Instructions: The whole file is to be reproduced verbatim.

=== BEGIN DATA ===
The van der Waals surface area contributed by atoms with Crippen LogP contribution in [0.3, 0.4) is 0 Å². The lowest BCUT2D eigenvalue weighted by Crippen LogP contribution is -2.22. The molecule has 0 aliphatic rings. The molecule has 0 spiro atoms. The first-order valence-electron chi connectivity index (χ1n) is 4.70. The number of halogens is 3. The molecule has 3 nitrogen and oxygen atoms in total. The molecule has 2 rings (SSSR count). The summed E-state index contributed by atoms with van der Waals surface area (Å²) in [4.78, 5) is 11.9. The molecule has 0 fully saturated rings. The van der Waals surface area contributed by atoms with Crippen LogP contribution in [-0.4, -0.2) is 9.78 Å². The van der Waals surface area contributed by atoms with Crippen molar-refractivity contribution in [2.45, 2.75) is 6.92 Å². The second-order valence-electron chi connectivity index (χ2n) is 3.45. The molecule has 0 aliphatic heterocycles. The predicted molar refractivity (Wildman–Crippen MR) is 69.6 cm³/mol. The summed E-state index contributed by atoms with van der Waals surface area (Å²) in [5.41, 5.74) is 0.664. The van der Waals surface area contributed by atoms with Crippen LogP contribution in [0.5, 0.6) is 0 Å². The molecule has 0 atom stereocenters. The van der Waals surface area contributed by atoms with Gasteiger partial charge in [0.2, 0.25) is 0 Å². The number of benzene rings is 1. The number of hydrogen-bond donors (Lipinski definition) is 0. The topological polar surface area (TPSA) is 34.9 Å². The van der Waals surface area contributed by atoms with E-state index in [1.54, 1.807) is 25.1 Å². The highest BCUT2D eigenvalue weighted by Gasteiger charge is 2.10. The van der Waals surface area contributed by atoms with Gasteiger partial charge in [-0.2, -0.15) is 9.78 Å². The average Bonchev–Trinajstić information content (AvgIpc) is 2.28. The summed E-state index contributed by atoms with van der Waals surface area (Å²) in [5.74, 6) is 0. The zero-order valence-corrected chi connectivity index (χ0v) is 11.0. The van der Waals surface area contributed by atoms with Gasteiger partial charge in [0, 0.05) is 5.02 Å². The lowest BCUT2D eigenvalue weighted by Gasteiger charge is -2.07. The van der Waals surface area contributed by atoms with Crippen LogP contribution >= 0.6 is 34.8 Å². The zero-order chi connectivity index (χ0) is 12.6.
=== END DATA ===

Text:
The van der Waals surface area contributed by atoms with Crippen LogP contribution in [0.3, 0.4) is 0 Å². The lowest BCUT2D eigenvalue weighted by Crippen LogP contribution is -2.22. The molecule has 0 aliphatic rings. The molecule has 0 spiro atoms. The first-order valence-electron chi connectivity index (χ1n) is 4.70. The number of halogens is 3. The molecule has 3 nitrogen and oxygen atoms in total. The molecule has 2 rings (SSSR count). The summed E-state index contributed by atoms with van der Waals surface area (Å²) in [4.78, 5) is 11.9. The molecule has 0 fully saturated rings. The van der Waals surface area contributed by atoms with Crippen LogP contribution in [-0.4, -0.2) is 9.78 Å². The van der Waals surface area contributed by atoms with Crippen molar-refractivity contribution in [2.45, 2.75) is 6.92 Å². The second-order valence-electron chi connectivity index (χ2n) is 3.45. The molecule has 0 aliphatic heterocycles. The predicted molar refractivity (Wildman–Crippen MR) is 69.6 cm³/mol. The summed E-state index contributed by atoms with van der Waals surface area (Å²) in [5.41, 5.74) is 0.664. The van der Waals surface area contributed by atoms with Crippen LogP contribution in [0.5, 0.6) is 0 Å². The molecule has 0 atom stereocenters. The van der Waals surface area contributed by atoms with Gasteiger partial charge in [0.2, 0.25) is 0 Å². The number of benzene rings is 1. The number of hydrogen-bond donors (Lipinski definition) is 0. The topological polar surface area (TPSA) is 34.9 Å². The van der Waals surface area contributed by atoms with E-state index in [1.54, 1.807) is 25.1 Å². The highest BCUT2D eigenvalue weighted by Gasteiger charge is 2.10. The van der Waals surface area contributed by atoms with Gasteiger partial charge in [-0.2, -0.15) is 9.78 Å². The average Bonchev–Trinajstić information content (AvgIpc) is 2.28. The summed E-state index contributed by atoms with van der Waals surface area (Å²) in [5.74, 6) is 0. The zero-order valence-corrected chi connectivity index (χ0v) is 11.0. The van der Waals surface area contributed by atoms with Gasteiger partial charge in [0, 0.05) is 5.02 Å². The lowest BCUT2D eigenvalue weighted by Gasteiger charge is -2.07. The van der Waals surface area contributed by atoms with Crippen LogP contribution >= 0.6 is 34.8 Å². The zero-order chi connectivity index (χ0) is 12.6.